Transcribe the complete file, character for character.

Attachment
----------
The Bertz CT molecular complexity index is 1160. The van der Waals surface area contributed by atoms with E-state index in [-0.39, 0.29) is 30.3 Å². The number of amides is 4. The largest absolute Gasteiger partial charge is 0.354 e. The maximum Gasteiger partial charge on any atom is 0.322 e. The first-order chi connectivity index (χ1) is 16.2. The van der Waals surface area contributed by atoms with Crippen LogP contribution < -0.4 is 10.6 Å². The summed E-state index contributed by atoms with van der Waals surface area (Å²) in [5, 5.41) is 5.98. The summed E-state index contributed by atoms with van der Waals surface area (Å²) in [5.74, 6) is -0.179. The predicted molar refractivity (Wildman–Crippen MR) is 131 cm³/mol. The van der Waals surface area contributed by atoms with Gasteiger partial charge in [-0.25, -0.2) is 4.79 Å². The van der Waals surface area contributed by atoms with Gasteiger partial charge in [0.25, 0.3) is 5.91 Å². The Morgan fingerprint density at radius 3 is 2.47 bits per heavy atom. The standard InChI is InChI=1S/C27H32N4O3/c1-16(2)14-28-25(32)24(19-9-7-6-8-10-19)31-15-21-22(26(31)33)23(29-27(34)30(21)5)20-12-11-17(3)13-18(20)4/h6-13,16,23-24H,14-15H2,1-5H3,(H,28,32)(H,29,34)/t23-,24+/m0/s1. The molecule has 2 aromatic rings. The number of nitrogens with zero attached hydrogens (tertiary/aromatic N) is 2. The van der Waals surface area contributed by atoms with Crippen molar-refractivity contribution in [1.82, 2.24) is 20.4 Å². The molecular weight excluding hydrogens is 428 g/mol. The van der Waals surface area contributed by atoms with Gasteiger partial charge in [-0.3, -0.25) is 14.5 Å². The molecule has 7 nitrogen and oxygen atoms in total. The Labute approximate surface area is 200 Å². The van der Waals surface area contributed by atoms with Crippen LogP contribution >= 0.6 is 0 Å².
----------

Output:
The Bertz CT molecular complexity index is 1160. The van der Waals surface area contributed by atoms with E-state index in [-0.39, 0.29) is 30.3 Å². The number of amides is 4. The largest absolute Gasteiger partial charge is 0.354 e. The maximum Gasteiger partial charge on any atom is 0.322 e. The first-order chi connectivity index (χ1) is 16.2. The van der Waals surface area contributed by atoms with Crippen LogP contribution < -0.4 is 10.6 Å². The summed E-state index contributed by atoms with van der Waals surface area (Å²) in [5, 5.41) is 5.98. The summed E-state index contributed by atoms with van der Waals surface area (Å²) in [5.74, 6) is -0.179. The predicted molar refractivity (Wildman–Crippen MR) is 131 cm³/mol. The van der Waals surface area contributed by atoms with Gasteiger partial charge in [-0.25, -0.2) is 4.79 Å². The van der Waals surface area contributed by atoms with Gasteiger partial charge in [0.25, 0.3) is 5.91 Å². The Morgan fingerprint density at radius 3 is 2.47 bits per heavy atom. The standard InChI is InChI=1S/C27H32N4O3/c1-16(2)14-28-25(32)24(19-9-7-6-8-10-19)31-15-21-22(26(31)33)23(29-27(34)30(21)5)20-12-11-17(3)13-18(20)4/h6-13,16,23-24H,14-15H2,1-5H3,(H,28,32)(H,29,34)/t23-,24+/m0/s1. The molecule has 2 aromatic rings. The number of nitrogens with zero attached hydrogens (tertiary/aromatic N) is 2. The van der Waals surface area contributed by atoms with Crippen molar-refractivity contribution in [1.82, 2.24) is 20.4 Å². The molecular weight excluding hydrogens is 428 g/mol. The van der Waals surface area contributed by atoms with Gasteiger partial charge in [-0.3, -0.25) is 14.5 Å². The molecule has 7 nitrogen and oxygen atoms in total. The Labute approximate surface area is 200 Å². The van der Waals surface area contributed by atoms with Crippen LogP contribution >= 0.6 is 0 Å².